Arterial elastic property in young endurance and resistance-trained women.
ABSTRACT In men, regular aerobic exercise increases central arterial elasticity, but it is decreased by resistance training. We determined the relation between the type of exercise training and arterial elasticity in healthy young women: 26 healthy young women who were sedentary (CO, n = 9), endurance-trained (ET, n = 9), and resistance-trained (RT, n = 8) groups. We determined the carotid arterial compliance and distensibility coefficient (simultaneous ultrasound and applanation tonometry), VO(2max), and 1RM (bench press and leg extension). The VO(2max) in the ET groups was higher than in the CO and RT groups. Both 1RM were higher in the RT groups than in the CO and ET groups. No significant difference was found in the carotid artery compliance and distensibility coefficient among the ET, RT, and CO groups. These results underscore the difficulty in detecting a change in arterial elasticity in young female athletes using the type of exercise training by which it is shown in young men.
- [Show abstract] [Hide abstract]
ABSTRACT: Endurance exercise training increases arterial baroreflex sensitivity that corresponds to alteration in vessel wall compliance of the carotid artery in elderly men. Here, we examined whether regular endurance exercise increases arterial baroreflex sensitivity through neural alteration of the baroreflex arc in young men. We assessed arterial baroreflex sensitivity in eight sedentary men (age 24 +/- 1 yr) and nine men trained in endurance exercise (age 23 +/- 1 yr) during phase IV of the Valsalva maneuver [systolic arterial blood pressure (SAP)-R-R interval relationship]. Arterial baroreflex sensitivity was further analyzed by dividing the mechanical component [SAP-end-systolic carotid lumen diameter relationship (ultrasonography)] and the neural component (end-systolic carotid lumen diameter-R-R interval relationship). Carotid arterial compliance was determined using B-mode ultrasound and arterial applanation tonometry on the common carotid artery. Arterial baroreflex sensitivity and its neural component were greater in the exercise-trained group (P < 0.05). In contrast, carotid arterial compliance and the mechanical component of arterial baroreflex sensitivity did not differ between groups. These results suggest that regular endurance exercise in young men increases arterial baroreflex sensitivity through changes in the neural component of the baroreflex arc and not through alterations in vessel wall compliance of the carotid artery.Journal of Applied Physiology 03/2009; 106(5):1499-505. · 3.48 Impact Factor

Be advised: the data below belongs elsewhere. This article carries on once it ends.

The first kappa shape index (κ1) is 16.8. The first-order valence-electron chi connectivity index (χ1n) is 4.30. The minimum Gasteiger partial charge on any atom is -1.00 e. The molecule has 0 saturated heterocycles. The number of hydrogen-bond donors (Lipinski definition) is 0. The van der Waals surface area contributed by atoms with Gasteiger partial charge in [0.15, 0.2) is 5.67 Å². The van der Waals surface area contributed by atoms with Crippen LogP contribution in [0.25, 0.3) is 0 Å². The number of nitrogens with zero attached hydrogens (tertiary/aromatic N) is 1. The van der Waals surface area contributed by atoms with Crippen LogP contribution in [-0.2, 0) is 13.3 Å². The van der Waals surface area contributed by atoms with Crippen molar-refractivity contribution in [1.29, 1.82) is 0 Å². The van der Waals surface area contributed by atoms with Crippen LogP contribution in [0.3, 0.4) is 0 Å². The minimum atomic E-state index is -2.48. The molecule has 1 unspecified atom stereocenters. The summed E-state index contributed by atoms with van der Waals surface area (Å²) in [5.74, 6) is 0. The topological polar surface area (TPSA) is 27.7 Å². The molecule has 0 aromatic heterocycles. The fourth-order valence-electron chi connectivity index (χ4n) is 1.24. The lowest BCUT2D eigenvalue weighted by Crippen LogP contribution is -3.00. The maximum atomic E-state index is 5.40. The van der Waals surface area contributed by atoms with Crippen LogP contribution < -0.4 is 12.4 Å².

- [Show abstract] [Hide abstract]
ABSTRACT: Muscular strength is associated with reduced mortality. Paradoxically, strength training may increase central artery stiffness, a predictor of cardiovascular morbidity and mortality. However, the relationship between muscular strength and central arterial stiffness has yet to be defined. The purpose of this study was to determine the relationship between muscular strength and central arterial stiffness in young men. Central and peripheral pulse wave velocity (PWV), augmentation index, muscular strength, and aerobic capacity (V O2peak) were measured in 79 young men (mean +/- SD, age = 23 +/- 4 yr). Height, weight, and brachial blood pressure were also recorded. Muscular strength was determined using a one-repetition maximum bench press and normalized to bodyweight. Spearman correlations were used to determine the relationships between relative strength, aerobic fitness, and hemodynamic/vascular measures. There was a significant negative correlation between central PWV and strength (r = -0.222, P < 0.05). The relationship remained significant when controlling for aerobic fitness (r = -0.189, P < 0.05). Muscular strength was significantly higher (P < 0.05) in men with low central PWV (5.2 +/- 0.4 m.s) compared with men with high central PWV (6.6 +/- 0.4 m.s). These results show that there is a significant inverse association between muscular strength and aortic stiffness independent of aerobic fitness.Medicine and science in sports and exercise 02/2010; 42(9):1619-24. · 4.48 Impact Factor